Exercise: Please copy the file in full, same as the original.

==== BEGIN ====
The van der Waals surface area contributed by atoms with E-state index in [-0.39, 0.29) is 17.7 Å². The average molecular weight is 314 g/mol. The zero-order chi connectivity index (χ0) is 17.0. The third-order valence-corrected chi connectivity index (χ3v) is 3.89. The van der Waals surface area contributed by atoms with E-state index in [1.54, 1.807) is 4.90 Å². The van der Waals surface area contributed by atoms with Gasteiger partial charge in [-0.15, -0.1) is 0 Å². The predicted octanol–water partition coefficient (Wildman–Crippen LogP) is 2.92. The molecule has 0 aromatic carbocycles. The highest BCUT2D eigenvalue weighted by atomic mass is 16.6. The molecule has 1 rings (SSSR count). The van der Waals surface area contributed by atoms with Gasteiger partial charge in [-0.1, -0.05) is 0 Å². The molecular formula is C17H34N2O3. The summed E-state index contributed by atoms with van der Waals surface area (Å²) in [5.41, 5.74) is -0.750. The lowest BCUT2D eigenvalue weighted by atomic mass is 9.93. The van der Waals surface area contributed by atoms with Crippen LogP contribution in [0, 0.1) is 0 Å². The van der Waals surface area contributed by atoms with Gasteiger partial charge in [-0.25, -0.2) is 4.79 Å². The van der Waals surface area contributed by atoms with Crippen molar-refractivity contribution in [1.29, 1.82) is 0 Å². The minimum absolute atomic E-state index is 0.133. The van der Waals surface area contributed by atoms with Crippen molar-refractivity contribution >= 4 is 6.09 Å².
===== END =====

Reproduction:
The van der Waals surface area contributed by atoms with E-state index in [-0.39, 0.29) is 17.7 Å². The average molecular weight is 314 g/mol. The zero-order chi connectivity index (χ0) is 17.0. The third-order valence-corrected chi connectivity index (χ3v) is 3.89. The van der Waals surface area contributed by atoms with E-state index in [1.54, 1.807) is 4.90 Å². The van der Waals surface area contributed by atoms with Gasteiger partial charge in [-0.15, -0.1) is 0 Å². The predicted octanol–water partition coefficient (Wildman–Crippen LogP) is 2.92. The molecule has 0 aromatic carbocycles. The highest BCUT2D eigenvalue weighted by atomic mass is 16.6. The molecule has 1 rings (SSSR count). The van der Waals surface area contributed by atoms with Gasteiger partial charge in [-0.1, -0.05) is 0 Å². The molecular formula is C17H34N2O3. The summed E-state index contributed by atoms with van der Waals surface area (Å²) in [5.41, 5.74) is -0.750. The lowest BCUT2D eigenvalue weighted by atomic mass is 9.93. The van der Waals surface area contributed by atoms with Crippen LogP contribution in [0, 0.1) is 0 Å². The van der Waals surface area contributed by atoms with Gasteiger partial charge in [-0.25, -0.2) is 4.79 Å². The van der Waals surface area contributed by atoms with Crippen molar-refractivity contribution in [1.29, 1.82) is 0 Å². The minimum absolute atomic E-state index is 0.133. The van der Waals surface area contributed by atoms with Crippen molar-refractivity contribution >= 4 is 6.09 Å².